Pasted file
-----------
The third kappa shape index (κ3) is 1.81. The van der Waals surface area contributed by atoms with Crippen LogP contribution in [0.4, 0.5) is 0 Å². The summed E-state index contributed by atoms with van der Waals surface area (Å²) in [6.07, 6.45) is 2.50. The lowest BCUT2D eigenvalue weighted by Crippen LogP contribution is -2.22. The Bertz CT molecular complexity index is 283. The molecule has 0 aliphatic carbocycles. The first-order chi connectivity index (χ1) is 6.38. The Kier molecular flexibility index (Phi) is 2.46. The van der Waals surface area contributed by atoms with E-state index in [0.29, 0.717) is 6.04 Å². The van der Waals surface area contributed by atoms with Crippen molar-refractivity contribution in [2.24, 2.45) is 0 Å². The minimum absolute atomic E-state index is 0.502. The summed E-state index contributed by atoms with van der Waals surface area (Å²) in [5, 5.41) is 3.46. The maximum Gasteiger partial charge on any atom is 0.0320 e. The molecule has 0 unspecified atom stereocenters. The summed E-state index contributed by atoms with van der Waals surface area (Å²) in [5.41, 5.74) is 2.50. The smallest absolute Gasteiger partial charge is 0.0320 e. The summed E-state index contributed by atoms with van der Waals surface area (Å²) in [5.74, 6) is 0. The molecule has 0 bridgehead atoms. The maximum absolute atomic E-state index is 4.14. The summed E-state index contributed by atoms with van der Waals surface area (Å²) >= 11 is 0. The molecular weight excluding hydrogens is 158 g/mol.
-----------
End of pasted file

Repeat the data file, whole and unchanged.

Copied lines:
The third kappa shape index (κ3) is 1.81. The van der Waals surface area contributed by atoms with Crippen LogP contribution in [0.4, 0.5) is 0 Å². The summed E-state index contributed by atoms with van der Waals surface area (Å²) in [6.07, 6.45) is 2.50. The lowest BCUT2D eigenvalue weighted by Crippen LogP contribution is -2.22. The Bertz CT molecular complexity index is 283. The molecule has 0 aliphatic carbocycles. The first-order chi connectivity index (χ1) is 6.38. The Kier molecular flexibility index (Phi) is 2.46. The van der Waals surface area contributed by atoms with E-state index in [0.29, 0.717) is 6.04 Å². The van der Waals surface area contributed by atoms with Crippen molar-refractivity contribution in [2.24, 2.45) is 0 Å². The minimum absolute atomic E-state index is 0.502. The summed E-state index contributed by atoms with van der Waals surface area (Å²) in [5, 5.41) is 3.46. The maximum Gasteiger partial charge on any atom is 0.0320 e. The molecule has 0 unspecified atom stereocenters. The summed E-state index contributed by atoms with van der Waals surface area (Å²) in [5.41, 5.74) is 2.50. The smallest absolute Gasteiger partial charge is 0.0320 e. The summed E-state index contributed by atoms with van der Waals surface area (Å²) in [5.74, 6) is 0. The molecule has 0 bridgehead atoms. The maximum absolute atomic E-state index is 4.14. The summed E-state index contributed by atoms with van der Waals surface area (Å²) >= 11 is 0. The molecular weight excluding hydrogens is 158 g/mol.